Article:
So, your planet's been destroyed...

Let’s say the Earth were hit by some humongous object like a huge asteroid and split into giant chunks. What would happen to the cities on those chunks (assuming the chunks were large enough)? Would it be possible that those chunks could end up in some alien lifeform’s solar system some day with entire cities intact?

::Owww - this makes my brain hurt::

Earth splits into bits, you would have:
*Massive “earthquakes” - knock most everything down
*Decompression - blow everything out
*Loss of gravity - bits go ballistic and wander away
-and probably other things…

Then, some chunk would have to reach solar escape velocity - I’m not sure how fast that is, but it’s pretty bloody fast.

Then, some chunk would have to pass near enough another solar system to be captured. Space is mostly…space. Really, really, high odds there.

Then, that solar system has to be tenanted (or have the potential to be tenanted) by an intelligent race. Don’t know the odds there, but I’m betting they’re pretty high too.

BTW, this post is written in haste, so don’t take offense at the shortness of tone - I need to get to work. :smiley:

I was inspired to ask by the early 30’s sci-fi novel After Worlds Collide in which domed, functional cities were found on Bronson Beta.

**Mr. Blue Sky wrote:

I was inspired to ask by the early 30’s sci-fi novel After Worlds Collide in which domed, functional cities were found on Bronson Beta.**

Read the prequel When Worlds Collide for the explaination of what happens to the Earth before the collision.

IANAP (physicist) but… after the collision, the Earth’s fragments would still circle our sun. Few if any would gain any extra momentum to be expelled from the solar system. After some time (millions of years) the Earth’s fragments would collide enough to make fine pieces to form a secondary asteroid belt.

I read the original, too. Of course, they were written a LOOOONNNGGGGGGG time ago, scientific-discovery wise.

The short answer is no. The amount of energy released in very large impacts is enough to melt the bodies in question. Something large enough to literally split the Earth would melt it quite thoroughly.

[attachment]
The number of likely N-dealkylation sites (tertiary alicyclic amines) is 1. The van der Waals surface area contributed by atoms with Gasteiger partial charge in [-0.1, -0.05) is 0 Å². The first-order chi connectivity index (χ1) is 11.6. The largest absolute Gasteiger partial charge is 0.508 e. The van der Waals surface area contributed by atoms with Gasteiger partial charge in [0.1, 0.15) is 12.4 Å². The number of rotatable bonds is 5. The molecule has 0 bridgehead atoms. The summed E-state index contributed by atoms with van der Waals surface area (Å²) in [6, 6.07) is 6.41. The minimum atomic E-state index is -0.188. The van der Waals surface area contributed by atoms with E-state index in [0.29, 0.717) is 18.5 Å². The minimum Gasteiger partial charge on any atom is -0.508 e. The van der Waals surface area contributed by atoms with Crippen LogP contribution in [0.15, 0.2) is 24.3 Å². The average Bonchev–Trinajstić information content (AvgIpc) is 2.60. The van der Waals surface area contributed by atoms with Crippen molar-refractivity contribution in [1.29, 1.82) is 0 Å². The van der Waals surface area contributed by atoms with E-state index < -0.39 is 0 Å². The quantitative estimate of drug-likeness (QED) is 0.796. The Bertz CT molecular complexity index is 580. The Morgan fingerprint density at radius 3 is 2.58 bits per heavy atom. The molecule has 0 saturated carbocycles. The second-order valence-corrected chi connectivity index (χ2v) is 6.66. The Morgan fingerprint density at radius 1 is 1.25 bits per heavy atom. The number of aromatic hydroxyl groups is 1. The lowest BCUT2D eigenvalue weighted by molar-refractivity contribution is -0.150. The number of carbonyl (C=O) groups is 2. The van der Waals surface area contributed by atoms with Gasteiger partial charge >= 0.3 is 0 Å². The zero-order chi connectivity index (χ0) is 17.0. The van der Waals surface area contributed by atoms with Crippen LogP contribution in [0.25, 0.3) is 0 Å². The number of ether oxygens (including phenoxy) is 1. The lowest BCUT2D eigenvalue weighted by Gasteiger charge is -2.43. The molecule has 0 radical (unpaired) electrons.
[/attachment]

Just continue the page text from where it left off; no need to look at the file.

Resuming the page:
Also, the shock wave passing through the ground and air would probably strip the air off the planet as well. The winds would be enough to scour clean anything on the surface, even if it weren’t vaporized first.

Fun scenario, eh? Still, “When Worlds Collide” is a pretty cool flick.

Bronson Beta, where “Death Wish” is required viewing, EVERY day at noon on TBS.

(not really from) Death Wish 9:

Bronson: “I wish I was dead.”

Yes. This is in fact how we got Los Angeles.

Can you say–“The Bottle City Of Kandor”? :smiley:

*snaps fingers *
That’s what I was trying to remember! Thanks, BD’CoT.

You guys are obviously suffering from Kyptonite-induced hallucinations. Kandor was stolen, shrunk and bottled by Brainiac years before the planet Krypton exploded.

You probably meant to say Argo City, a small section of which survived the destruction of the planet and carried survivors for about 30 years, long enough for Zor-El and Allura to raise a daughter, Kara, who was sent to Earth (and became Supergirl) when the Kryptonite radiation made the asteroid uninhabitable.

Wouldn’t there also be the problem that no individual chunk would have the gravity necessary to keep unattached items grounded?

Specifically, the Argonians were killed by anti-kryptonite. A-K affects nonsuperpowered Kryptonians.
I gotta see if the Kryptonite thread is still around.

If your planet is destroyed, make sure you have a towel and a handy copy of The Hitchhiker’s Guide to the Galaxy, a handy volume with the words “Don’t Panic” emblazoned on the front in big, friendly letters and the most remarkable book ever written.

Bad Astronomer, I’m surprised you didn’t take the opportunity to illustrate a real life example of this happening - even though it happened 4 1/2 billion years ago. When you talked about the impact melting the planet a bit (OK, a lot), I remembered reading about the (widely accepted) theory of the moon being formed by an impact. Of course, I then had to refresh my memory on the specifics. For those that are interested, here is a nice web page that explains the theory.

I hope you will be happy to note that I found this page by starting with your site, then moving to the nine planets page where I found the above link.